Is the French climate all it's cracked up to be? How much has it changed in recent decades?

This is a good and detailed article discussing the climate of Limousin. However I would say it is over ten years out of date and I don’t recognise much of what is stated in the article about Haute Correze. Mentions the Limousin is not particularly windy, but our springs and summer have been particularly windy for the last few years.

We only live at 520m asl, and prior to that at 330m asl, the last really heavy snowfall that stayed on the ground nearly 2 months was back in 2009. We get snow every year still, but the quantity and duration are definitely on the wane. Being further east as you rightly point out, the weather is drier compared to the Mille Vache plateau, and we are very fortunate to have as much sunshine per year as in Gap (so I’ve been told), whereas even 30 min further north the weather is more often overcast.

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Where are you now in France Tory?

About 50km from Swiss border. The top half of our land is barely covered limestone, and the bottom half is marais. With temperatures from -20 to +35 and the frequent 24 hours swings of 25 degrees gardening can be a challenge. We have a lot of portable windbreaks and fleece and can be seen at midnight hauling stuff out to protect buds from late frosts. But we are starting to learn what likes it here, and things that like it grow bigger and better than anywhere else - we have over 3m high eupatorium.


In the Perigord blanc - so middle of Dordogne.

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I think it’s so funny brits are saying that the weather is harsh in the uk when me when thinking about me growing up in Sweden with having to go to school in minus 25 in A snow storm Makes me laugh :joy:


Here in 24 it’s been raining for like 2 months now that’s a little depressing but I whold not trade it for the minus weather back home hopefully better whether next week

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I lived 8 years by the sea between Toulon and Hyères and have been in the West Lyonnais region for 15 years or so. The South was predictably dry and sunny most of the time but seems to be getting longer rainy periods now, according to friends down there . This is obviously relative as ‘longer’ means 3 or 4 days of rain in-between the sunny bits instead of 1 or 2 :blush:, during the winter months, but it does have an impact on local flooding. Here, near Lyon, the weather has definitely changed as snowfall has become rarer for the last 5 or 6 years, winters are warmer (minimum minus 2 or 3 at its coldest instead if minus 5 or less) and summers are longer and warmer. We get a lot more wind now as well, sometimes even the Mistral, which never started this far north of the Rhone Valley before. My husband grew up here and has noticed the warming and especially the changing wind patterns. There is also less rain and the water table level has been dropping over several years. Climate change is definitely making its mark. I wonder what we’d be writing here in another 10 years’ time!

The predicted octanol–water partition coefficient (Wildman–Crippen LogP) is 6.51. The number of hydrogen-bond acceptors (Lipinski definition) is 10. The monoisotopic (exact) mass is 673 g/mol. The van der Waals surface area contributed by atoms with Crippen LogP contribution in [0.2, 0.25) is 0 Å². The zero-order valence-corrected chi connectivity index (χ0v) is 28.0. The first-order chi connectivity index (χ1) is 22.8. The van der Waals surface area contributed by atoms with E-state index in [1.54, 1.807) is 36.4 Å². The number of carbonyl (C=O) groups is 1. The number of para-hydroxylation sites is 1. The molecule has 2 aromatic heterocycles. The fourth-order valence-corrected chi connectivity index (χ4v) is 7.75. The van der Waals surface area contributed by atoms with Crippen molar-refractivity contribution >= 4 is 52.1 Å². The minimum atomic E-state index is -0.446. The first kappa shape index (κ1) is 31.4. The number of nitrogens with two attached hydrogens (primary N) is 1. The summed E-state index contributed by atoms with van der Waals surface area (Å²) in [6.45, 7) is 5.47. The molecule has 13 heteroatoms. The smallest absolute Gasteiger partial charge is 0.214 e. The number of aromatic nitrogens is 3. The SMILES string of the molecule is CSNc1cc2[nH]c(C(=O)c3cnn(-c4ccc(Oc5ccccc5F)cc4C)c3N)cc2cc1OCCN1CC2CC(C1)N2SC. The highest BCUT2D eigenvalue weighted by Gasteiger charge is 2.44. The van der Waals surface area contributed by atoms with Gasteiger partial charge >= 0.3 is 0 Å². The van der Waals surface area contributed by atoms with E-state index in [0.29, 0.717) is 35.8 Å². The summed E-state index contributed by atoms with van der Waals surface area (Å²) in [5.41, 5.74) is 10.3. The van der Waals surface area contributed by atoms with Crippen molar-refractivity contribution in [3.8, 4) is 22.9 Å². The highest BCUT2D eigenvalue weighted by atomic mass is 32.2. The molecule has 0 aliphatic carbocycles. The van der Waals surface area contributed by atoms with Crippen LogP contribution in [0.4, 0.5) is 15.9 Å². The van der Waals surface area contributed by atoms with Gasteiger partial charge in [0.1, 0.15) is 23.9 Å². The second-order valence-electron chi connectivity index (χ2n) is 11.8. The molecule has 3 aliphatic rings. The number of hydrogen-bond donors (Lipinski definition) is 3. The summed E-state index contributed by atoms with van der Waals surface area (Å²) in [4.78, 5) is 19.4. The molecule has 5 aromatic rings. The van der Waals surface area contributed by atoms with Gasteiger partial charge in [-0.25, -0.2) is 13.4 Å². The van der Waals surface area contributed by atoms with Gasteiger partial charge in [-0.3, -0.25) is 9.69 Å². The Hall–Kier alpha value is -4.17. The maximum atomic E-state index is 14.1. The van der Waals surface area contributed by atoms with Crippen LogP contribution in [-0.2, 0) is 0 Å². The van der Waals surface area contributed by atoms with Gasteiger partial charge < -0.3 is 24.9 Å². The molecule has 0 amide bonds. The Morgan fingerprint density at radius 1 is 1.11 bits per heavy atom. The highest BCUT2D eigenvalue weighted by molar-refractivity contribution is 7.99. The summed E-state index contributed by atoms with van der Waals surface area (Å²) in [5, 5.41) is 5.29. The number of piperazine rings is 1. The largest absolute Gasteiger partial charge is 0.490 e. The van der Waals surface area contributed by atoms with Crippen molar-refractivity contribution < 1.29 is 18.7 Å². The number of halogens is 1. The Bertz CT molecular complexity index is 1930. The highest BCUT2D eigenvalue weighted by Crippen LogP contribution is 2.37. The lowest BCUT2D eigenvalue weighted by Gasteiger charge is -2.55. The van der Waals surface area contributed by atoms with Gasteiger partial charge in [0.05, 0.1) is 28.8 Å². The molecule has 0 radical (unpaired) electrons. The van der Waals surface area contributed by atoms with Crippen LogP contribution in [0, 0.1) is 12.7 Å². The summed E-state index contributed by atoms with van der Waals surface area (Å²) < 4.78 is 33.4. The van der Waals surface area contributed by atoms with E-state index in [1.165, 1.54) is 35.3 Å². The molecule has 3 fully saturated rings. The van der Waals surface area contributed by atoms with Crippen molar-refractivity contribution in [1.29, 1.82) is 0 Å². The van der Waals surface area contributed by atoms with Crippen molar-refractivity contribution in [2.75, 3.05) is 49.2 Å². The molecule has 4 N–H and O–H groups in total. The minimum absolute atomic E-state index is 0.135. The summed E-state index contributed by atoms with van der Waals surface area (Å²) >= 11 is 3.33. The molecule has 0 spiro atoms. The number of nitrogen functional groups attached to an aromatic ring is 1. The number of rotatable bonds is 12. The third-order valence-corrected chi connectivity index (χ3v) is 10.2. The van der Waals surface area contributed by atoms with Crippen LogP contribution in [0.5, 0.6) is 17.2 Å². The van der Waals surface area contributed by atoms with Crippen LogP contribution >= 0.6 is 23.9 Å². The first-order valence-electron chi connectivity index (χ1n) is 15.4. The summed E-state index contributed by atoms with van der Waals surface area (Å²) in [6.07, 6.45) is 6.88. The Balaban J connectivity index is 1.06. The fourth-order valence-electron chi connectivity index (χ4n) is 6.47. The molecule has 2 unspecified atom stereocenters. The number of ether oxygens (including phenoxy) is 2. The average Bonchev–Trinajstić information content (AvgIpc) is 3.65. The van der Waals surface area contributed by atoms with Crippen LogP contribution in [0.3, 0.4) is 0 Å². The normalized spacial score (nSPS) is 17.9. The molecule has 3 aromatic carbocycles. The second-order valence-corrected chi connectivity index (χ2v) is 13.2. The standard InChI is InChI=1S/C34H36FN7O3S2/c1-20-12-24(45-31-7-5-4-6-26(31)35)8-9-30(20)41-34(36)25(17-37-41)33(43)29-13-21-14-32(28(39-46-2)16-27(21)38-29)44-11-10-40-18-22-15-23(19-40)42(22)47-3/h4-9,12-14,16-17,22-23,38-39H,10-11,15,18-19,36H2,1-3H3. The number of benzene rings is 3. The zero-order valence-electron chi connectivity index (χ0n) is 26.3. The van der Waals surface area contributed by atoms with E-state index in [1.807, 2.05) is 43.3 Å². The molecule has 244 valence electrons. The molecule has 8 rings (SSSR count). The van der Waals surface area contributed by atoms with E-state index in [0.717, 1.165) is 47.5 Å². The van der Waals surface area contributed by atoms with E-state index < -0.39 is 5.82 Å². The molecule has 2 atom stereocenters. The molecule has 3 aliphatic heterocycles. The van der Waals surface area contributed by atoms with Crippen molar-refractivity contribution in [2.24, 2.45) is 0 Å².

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I think climate change is happening at such a pace now. I’ve seen changes in the last 15 years in the southern part of the massif central (aveyron and tarn) as elsewhere. A couple of years ago we spent christmas in ax-les-thermes and went vtt and walking in bright sunshine and 15°! The massif central has so many different climates from the north west, which must be one of the wettest places in France as it collects everything that the atlantic throws at it, just simple mechanics as the clouds are forced to rise by the relief and so cool and the water vapour forms droplets and it rains. stay at the same latitude and go across to clerment or le puy and you have two of the driest places in France as there’s no rain left by the time the air gets across to them. Down south it depends on whether the weather is coming from the atlantic, but by the time it gets to us there’s often not a lot of moisture left (exept this year which is wet, wet, wet!) or once the autan blows we get a foehn effect and nice dry and warm air from the med or north africa but wind that’d “bulls’ horns off”. Perso, I’d have gone for the ariège everytime over the limousin but then I’m a sudiste :wink: